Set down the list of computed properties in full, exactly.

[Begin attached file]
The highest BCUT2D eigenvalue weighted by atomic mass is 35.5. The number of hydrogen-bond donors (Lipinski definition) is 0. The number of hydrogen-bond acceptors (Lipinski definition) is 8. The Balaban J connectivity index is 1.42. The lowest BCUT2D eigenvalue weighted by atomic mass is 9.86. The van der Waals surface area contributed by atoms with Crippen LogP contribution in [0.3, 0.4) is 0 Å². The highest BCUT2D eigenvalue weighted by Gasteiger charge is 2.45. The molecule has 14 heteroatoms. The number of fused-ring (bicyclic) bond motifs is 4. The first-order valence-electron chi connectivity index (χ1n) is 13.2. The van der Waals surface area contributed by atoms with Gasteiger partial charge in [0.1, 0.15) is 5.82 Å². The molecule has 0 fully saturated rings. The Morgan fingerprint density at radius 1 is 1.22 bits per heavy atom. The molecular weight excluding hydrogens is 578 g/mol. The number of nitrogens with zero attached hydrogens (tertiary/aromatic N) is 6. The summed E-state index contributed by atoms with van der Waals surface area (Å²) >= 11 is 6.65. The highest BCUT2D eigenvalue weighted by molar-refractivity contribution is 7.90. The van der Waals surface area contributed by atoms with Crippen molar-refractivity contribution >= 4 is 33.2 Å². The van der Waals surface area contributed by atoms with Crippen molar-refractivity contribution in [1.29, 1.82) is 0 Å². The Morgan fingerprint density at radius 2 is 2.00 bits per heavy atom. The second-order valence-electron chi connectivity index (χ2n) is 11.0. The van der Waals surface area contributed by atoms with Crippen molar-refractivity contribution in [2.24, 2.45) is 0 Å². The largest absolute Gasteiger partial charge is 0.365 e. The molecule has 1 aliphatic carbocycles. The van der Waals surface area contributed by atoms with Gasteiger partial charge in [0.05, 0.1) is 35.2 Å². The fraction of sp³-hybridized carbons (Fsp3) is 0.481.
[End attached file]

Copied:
The highest BCUT2D eigenvalue weighted by atomic mass is 35.5. The number of hydrogen-bond donors (Lipinski definition) is 0. The number of hydrogen-bond acceptors (Lipinski definition) is 8. The Balaban J connectivity index is 1.42. The lowest BCUT2D eigenvalue weighted by atomic mass is 9.86. The van der Waals surface area contributed by atoms with Crippen LogP contribution in [0.3, 0.4) is 0 Å². The highest BCUT2D eigenvalue weighted by Gasteiger charge is 2.45. The molecule has 14 heteroatoms. The number of fused-ring (bicyclic) bond motifs is 4. The first-order valence-electron chi connectivity index (χ1n) is 13.2. The van der Waals surface area contributed by atoms with Gasteiger partial charge in [0.1, 0.15) is 5.82 Å². The molecule has 0 fully saturated rings. The Morgan fingerprint density at radius 1 is 1.22 bits per heavy atom. The molecular weight excluding hydrogens is 578 g/mol. The number of nitrogens with zero attached hydrogens (tertiary/aromatic N) is 6. The summed E-state index contributed by atoms with van der Waals surface area (Å²) >= 11 is 6.65. The highest BCUT2D eigenvalue weighted by molar-refractivity contribution is 7.90. The van der Waals surface area contributed by atoms with Crippen molar-refractivity contribution >= 4 is 33.2 Å². The van der Waals surface area contributed by atoms with Crippen molar-refractivity contribution in [1.29, 1.82) is 0 Å². The Morgan fingerprint density at radius 2 is 2.00 bits per heavy atom. The second-order valence-electron chi connectivity index (χ2n) is 11.0. The van der Waals surface area contributed by atoms with Crippen molar-refractivity contribution in [2.24, 2.45) is 0 Å². The largest absolute Gasteiger partial charge is 0.365 e. The molecule has 1 aliphatic carbocycles. The van der Waals surface area contributed by atoms with Gasteiger partial charge in [0.05, 0.1) is 35.2 Å². The fraction of sp³-hybridized carbons (Fsp3) is 0.481.